Searching in the dreaded waters for a drowned man
Boarding the Botswana Defence Force boat and joining the soldiers and the police into the Boteti River was no blissful experience.
An inborn nature lover that I am, a pang of sympathy cut across my stomach as I looked at the agonised faces standing by the riverbank.
They were looking at us in hope that on our return we will bring tangible confirmation to the obvious answer that is already inscribed in their minds. The body of their drowned son.
It was at Makalamabedi village approximately 72km South-east of Maun. Last Saturday at around 15:00hrs, a fishermen’s canoe capsized and out of the two men that were rowing it one was rescued and the other drowned. We were searching for the remains of Mpho Kopano (23).
It was on Tuesday at 14:30, when a soldier assisted me into the life jacket, after that I jumped into the boat. Salamba Samunzala of Radio Botswana and I were the only journalists on the boat with four police officers and six soldiers. Three of them were scuba divers.
Ten minutes later, the boat engine was growling and with a little push from the bystanders off we went. About three metres away from the bank we dropped the scuba divers, they dived deep down the water and disappeared.
We learnt that the drowning spot is where we are leaving the scuba divers as we eastwards follow the flow. The search is no easy one because underneath the deep dark waters there is plenty of vegetation.
There were also some dead trees and fenced poles, a sure sign that in the previous years the river had been dry and residents digging wells to source water.
Despite the disadvantages that we faced, we were all highly alert with eyes darting to and from like those of a jacana bird in search of a catch. According to our leader Inspector Obuseng of Maun police, drowned persons usually float once life has ebbed out of them.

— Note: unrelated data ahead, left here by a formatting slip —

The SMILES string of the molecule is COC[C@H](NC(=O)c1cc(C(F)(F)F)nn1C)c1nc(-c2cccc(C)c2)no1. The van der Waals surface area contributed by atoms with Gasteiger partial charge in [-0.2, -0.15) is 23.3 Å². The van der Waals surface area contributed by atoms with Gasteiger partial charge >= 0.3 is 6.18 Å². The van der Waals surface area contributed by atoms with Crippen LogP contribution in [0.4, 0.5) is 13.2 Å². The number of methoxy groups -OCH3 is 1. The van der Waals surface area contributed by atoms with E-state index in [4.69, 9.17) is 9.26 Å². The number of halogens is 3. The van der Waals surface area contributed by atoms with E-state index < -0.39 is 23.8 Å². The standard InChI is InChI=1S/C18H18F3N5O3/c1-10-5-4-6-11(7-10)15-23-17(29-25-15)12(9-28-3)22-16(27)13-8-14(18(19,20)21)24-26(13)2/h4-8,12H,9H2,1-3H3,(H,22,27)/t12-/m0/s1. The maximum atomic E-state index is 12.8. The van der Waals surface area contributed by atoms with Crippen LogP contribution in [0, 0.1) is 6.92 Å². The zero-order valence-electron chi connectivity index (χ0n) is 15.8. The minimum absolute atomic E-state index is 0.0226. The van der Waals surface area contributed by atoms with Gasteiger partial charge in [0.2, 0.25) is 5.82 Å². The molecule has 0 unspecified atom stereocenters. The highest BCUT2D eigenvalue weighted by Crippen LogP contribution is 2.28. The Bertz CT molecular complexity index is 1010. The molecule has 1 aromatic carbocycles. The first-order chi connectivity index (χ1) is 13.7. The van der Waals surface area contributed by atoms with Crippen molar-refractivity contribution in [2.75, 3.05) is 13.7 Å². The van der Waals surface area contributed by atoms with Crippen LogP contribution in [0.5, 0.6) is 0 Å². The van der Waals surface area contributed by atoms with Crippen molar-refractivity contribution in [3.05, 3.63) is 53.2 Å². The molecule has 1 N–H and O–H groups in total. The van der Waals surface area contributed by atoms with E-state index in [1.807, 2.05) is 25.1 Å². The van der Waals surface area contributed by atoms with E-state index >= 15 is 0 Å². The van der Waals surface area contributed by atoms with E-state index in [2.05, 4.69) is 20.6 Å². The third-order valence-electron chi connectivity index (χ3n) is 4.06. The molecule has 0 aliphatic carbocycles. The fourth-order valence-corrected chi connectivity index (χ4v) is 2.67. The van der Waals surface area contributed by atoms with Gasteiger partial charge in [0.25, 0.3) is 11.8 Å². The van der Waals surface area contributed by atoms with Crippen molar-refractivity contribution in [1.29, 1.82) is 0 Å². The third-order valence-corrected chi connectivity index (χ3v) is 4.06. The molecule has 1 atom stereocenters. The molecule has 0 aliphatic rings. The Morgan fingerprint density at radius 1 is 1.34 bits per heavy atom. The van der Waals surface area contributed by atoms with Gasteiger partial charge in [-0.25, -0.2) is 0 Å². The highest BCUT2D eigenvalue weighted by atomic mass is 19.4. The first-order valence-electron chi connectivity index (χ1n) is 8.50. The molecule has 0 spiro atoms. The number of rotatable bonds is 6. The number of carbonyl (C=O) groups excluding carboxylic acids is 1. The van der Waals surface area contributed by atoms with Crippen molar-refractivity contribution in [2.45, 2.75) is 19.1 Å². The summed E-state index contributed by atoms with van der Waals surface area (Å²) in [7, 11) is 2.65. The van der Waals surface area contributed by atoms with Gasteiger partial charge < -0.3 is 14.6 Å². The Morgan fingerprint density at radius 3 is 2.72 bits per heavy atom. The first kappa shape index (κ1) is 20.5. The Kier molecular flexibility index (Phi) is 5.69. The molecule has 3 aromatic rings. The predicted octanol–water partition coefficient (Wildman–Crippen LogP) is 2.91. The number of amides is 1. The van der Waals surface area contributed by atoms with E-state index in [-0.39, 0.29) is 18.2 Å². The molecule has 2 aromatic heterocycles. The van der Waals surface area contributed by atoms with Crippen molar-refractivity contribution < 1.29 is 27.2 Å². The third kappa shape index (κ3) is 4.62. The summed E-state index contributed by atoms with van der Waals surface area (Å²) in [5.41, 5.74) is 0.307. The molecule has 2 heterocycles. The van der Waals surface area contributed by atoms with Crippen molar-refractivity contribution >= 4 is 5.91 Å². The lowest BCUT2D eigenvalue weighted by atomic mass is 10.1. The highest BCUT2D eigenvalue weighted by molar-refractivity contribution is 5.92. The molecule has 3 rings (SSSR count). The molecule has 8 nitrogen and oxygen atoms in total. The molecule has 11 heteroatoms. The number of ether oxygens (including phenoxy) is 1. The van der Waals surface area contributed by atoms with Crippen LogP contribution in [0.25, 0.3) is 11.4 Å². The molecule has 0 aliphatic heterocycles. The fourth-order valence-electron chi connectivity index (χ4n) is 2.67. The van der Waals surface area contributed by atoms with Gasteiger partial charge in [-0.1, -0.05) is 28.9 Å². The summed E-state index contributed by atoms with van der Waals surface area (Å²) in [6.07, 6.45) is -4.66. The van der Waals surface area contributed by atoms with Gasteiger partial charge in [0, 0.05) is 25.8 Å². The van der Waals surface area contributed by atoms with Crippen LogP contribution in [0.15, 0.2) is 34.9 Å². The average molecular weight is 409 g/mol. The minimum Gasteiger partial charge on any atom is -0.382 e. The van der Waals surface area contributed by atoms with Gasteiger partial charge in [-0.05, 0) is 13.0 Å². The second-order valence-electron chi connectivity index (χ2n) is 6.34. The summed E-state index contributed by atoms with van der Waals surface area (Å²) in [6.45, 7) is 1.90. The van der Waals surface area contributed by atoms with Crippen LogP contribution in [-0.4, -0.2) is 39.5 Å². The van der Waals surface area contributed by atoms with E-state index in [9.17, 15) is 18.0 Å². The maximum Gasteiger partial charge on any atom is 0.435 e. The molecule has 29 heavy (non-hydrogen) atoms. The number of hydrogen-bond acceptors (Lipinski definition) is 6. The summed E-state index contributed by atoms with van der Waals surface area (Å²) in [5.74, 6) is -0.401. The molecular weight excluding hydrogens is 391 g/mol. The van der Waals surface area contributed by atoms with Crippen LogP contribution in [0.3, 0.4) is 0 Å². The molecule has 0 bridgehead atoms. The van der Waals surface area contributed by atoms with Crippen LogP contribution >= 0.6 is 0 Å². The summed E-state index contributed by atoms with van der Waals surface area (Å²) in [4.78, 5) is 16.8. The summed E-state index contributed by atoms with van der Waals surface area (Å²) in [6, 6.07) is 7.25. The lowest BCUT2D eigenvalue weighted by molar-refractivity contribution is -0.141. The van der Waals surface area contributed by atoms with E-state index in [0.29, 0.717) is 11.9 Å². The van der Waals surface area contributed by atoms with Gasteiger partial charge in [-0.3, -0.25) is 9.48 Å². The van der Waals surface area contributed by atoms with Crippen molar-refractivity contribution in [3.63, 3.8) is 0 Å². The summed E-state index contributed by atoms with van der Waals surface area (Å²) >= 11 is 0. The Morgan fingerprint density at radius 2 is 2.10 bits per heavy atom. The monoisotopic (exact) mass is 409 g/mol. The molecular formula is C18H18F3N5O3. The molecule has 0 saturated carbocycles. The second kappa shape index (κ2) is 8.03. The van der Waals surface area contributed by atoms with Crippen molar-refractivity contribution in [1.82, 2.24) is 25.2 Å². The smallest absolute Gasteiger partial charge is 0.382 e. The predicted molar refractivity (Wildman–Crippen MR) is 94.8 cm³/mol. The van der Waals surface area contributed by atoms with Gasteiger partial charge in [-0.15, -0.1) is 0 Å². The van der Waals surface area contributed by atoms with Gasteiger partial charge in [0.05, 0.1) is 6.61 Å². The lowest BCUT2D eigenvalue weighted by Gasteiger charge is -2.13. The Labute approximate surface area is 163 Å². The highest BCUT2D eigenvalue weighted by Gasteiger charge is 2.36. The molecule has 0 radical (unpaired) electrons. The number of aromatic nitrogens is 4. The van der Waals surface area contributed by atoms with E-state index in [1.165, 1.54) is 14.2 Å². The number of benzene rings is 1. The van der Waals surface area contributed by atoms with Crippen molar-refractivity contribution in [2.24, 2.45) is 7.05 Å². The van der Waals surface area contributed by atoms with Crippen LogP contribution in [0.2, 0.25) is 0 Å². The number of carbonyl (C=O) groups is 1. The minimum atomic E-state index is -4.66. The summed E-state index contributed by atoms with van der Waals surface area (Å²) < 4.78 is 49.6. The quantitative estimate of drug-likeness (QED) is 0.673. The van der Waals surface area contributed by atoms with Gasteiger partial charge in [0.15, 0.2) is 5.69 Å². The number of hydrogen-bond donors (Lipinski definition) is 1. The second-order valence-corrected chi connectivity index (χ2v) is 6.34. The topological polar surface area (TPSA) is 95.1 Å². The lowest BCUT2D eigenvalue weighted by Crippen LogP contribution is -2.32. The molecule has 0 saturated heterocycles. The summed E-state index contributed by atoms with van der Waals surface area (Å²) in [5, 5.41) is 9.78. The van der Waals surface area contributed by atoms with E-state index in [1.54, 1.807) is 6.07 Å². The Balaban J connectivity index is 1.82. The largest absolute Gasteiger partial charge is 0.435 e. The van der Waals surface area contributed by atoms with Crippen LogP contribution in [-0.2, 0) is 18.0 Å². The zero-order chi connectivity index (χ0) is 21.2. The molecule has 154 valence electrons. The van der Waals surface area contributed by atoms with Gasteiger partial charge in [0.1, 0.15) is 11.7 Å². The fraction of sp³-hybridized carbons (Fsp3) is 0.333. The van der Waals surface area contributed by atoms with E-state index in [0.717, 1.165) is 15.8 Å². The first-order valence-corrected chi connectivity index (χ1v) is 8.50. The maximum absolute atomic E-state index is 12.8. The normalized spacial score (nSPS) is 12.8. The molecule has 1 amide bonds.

He also laid out the possibility that the body might have been long driven by the flow to a further distance or stuck somewhere amid the vast vegetation. Suspicions of Kopano having being munched by crocodiles are less but the Inspector isn’t ruling out the possibility. “Even though no crocodile has been witnessed here when a river is replenishing its water carries along all sorts of dangerous creeping creatures,” he says.
At 15:45hrs, we were back at the riverbank and the search had been futile. I looked at the village Chief solely sitting under a thorn bush and cutting a pathetic figure and my heart went out to him. We have roved the boat and rowed the water for a distance of close to three kilometres from the scene of disappearance but in vain.
Maun station commander Joubert Kome said the villagers had been in search since the incident occurred. He and his man joined them soon after receiving the report and since then they had been there from sunrise to sunset.
According to the survivor, 20-year old Moitshepi Ramangana of Makalamabedi village, he and the missing man went into the middle of the river to fetch water under the belief that the flow close to the bank was dirty. Kopano had shunned his girlfriend who had wanted to go along with them.
Ramangana further said once inside the river, they filled their water containers but Kopano failed to pull out the last one that he held.
He lost control, staggered and the canoe capsized along with him. Both men went along with the canoe and their containers.
“I screamed for help as we all fought for our lives. Kopano seemed a better swimmer than I because he was paddling the water with his hand in front of me and heading for the bank. That is how the rescuers came for me thinking that he was going to make it on his own. But within some minutes he had silently disappeared and never to be seen again,” he said.